In 2018 the insurance industry experienced continued consolidation of the market, and further bottom- and top-line growth can be expected going into 2019. In the past year several high-value deals took place, such as AXA’s $15 billion acquisition of XL Caitlin, reflecting the industry’s strength, as well as its leading players’ eagerness to expand and discover new clients. The Asia-Pacific region is becoming more significant in the global market, and this is a trend that is predicted to continue throughout the coming year. Practitioners we interviewed continue to advise and represent their clients on a diverse range of insurance issues. Some of these are familiar, whereas others reflect more recent developments, relating to, for example, the #MeToo movement, the legislation of cannabis and Brexit.
The insurance sector has been impacted by social changes that arose in some of the biggest news stories in 2018. Over the past few years, cannabis has become legalised in some regions of the US and Canada, and now constitutes a major industry, demanding both commercial and personal insurance coverage. Some practitioners we interviewed this year have seen a significant amount of work relating to legalisation, such as advising other jurisdictions on due diligence. In the USA, there are still complications for companies seeking to provide coverage for cannabis, since any use of the drug is illegal at a federal level, and there is limited data that would allow for assessing the various risks involved. However, in the next year we can expect to see some interesting developments in this area.
The #MeToo movement and claims arising from it have also given rise to new issues for insurance lawyers to tackle. Corporations, employers and regulators have a responsibility to safeguard and support victims of sexual harassment and the reputation of individual figures, including prominent names at multi-billion dollar companies, and increased awareness has led to increased risk for organisations. Practitioners we spoke to reported cases involving boards of directors being sued for failing to deal with reports of sexual harassment. Directors’ and officers’ (D&O) policies and employment practices liability (ELP) policies can offer coverage for sexual harassment claims. Therefore, it has become extremely important for companies to work with insurance brokers to ensure the best possible coverage for employment liability and D&O claims, as well as assessing and improving company-wide behaviours.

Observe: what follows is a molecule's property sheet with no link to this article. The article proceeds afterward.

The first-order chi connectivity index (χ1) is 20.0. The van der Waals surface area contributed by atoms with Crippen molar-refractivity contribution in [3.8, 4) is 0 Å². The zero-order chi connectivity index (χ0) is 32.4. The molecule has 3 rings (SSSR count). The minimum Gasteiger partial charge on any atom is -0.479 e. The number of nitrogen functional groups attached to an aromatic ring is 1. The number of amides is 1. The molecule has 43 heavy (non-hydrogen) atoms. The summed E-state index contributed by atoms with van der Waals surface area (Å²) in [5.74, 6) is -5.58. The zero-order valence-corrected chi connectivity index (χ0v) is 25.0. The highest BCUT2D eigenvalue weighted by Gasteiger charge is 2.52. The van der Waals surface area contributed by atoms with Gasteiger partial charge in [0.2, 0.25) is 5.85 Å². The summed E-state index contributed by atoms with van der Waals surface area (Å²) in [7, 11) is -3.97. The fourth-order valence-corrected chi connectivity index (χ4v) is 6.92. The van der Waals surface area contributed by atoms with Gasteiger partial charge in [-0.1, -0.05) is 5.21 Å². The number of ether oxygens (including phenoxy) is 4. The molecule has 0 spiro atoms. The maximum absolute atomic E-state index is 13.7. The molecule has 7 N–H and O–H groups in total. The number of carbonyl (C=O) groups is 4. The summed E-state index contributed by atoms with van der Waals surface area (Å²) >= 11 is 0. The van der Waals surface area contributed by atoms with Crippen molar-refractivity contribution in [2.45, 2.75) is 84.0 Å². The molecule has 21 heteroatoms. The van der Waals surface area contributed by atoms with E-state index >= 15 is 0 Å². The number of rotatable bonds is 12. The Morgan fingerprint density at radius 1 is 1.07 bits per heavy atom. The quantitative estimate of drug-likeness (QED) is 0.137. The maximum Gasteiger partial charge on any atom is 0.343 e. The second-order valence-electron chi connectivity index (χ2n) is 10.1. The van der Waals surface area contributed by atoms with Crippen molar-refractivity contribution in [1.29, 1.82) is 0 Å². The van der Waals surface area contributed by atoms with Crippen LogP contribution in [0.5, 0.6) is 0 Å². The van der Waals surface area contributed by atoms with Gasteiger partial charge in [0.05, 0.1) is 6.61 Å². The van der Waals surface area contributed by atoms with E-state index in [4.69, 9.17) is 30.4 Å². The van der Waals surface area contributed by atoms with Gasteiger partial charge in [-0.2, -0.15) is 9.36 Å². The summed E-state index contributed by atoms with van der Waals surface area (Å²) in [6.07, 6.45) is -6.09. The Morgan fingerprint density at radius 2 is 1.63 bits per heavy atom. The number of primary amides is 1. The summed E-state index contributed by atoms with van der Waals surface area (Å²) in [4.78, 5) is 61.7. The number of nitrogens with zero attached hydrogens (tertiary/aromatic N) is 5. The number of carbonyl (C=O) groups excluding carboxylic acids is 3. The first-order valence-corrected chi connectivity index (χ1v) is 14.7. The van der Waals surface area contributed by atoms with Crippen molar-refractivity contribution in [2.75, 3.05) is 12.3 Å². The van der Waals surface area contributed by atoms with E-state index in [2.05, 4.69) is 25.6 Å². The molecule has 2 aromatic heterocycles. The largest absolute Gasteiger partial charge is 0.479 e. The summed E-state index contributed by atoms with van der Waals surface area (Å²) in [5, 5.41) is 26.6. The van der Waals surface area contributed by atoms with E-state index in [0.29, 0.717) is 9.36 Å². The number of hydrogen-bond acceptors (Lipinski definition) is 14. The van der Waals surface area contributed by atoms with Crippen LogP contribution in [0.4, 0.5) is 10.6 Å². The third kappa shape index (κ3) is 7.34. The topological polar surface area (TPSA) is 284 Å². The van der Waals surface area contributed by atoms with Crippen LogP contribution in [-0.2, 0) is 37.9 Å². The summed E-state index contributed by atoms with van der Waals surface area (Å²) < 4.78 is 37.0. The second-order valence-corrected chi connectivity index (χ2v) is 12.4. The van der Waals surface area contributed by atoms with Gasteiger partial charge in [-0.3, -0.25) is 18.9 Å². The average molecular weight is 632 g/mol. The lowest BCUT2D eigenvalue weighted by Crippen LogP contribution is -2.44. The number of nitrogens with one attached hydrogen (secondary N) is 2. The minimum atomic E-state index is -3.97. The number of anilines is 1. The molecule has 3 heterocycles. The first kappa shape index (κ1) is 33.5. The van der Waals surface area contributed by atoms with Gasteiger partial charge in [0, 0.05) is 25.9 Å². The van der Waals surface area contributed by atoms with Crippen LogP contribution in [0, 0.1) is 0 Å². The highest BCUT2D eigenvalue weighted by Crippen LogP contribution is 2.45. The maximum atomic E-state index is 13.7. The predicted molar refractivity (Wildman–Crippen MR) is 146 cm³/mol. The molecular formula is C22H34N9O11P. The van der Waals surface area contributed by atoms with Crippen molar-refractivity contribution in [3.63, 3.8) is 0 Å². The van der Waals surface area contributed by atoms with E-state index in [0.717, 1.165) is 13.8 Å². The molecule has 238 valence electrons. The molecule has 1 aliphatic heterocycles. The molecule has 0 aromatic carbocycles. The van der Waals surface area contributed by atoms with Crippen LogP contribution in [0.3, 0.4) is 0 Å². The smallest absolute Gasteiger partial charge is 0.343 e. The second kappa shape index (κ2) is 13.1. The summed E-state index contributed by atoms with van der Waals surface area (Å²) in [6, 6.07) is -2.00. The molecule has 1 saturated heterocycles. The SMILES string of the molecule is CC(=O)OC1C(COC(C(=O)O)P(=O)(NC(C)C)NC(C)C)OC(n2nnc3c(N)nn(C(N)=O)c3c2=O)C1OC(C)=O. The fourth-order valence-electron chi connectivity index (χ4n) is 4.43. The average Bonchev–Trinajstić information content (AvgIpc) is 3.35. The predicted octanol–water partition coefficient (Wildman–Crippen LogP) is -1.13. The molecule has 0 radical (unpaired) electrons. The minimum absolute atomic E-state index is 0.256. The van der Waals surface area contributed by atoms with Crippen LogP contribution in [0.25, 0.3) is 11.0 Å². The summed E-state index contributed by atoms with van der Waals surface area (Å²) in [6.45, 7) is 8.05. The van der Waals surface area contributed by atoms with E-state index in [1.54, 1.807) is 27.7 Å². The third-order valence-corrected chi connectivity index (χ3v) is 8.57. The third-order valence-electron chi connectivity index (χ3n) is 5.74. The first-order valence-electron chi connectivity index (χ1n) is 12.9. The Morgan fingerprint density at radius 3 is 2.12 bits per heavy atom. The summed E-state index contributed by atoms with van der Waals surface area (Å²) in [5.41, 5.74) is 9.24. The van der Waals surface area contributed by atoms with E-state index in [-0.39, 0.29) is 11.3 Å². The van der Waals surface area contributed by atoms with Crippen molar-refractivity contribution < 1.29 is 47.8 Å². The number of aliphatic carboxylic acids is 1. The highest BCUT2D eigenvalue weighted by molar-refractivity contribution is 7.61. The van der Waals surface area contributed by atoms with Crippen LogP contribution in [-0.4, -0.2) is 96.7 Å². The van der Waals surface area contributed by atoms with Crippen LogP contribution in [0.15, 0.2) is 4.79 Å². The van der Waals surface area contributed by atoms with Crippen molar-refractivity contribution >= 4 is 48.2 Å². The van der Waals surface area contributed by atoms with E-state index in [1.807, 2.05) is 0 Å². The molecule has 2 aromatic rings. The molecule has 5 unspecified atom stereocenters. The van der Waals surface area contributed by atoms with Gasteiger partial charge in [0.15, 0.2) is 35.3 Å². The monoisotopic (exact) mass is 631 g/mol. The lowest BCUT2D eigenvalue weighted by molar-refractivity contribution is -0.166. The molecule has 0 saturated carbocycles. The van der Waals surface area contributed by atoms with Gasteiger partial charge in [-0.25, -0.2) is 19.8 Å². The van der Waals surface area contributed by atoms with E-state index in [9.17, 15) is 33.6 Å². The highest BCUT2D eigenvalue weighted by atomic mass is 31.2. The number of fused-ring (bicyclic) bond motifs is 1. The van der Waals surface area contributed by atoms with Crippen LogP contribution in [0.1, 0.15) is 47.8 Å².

Climate change continues to be a major global threat impacting economic, human and environmental structures, but dealing with the financial risk of climate change is now becoming a major issue for insurers. This is reflected in recent studies and discussions taken by leading financial institutions, as well as the founding of organisations such as The Sustainable Insurance Forum in 2016. Proposals have been given by the G-20’s Financial Stability Board Task Force on financial disclosures relating to climate matters. Some of these include disclosure of board oversight and the role of management in evaluating climate change risks. A growing understanding of the responsibility for organisations to tackle and deal with the issue of climate change means that insurance lawyers are seeing an increase in work involving D&O liability in this area. Lawyers will have an important role to play in wording policies and dealing with potential future claims.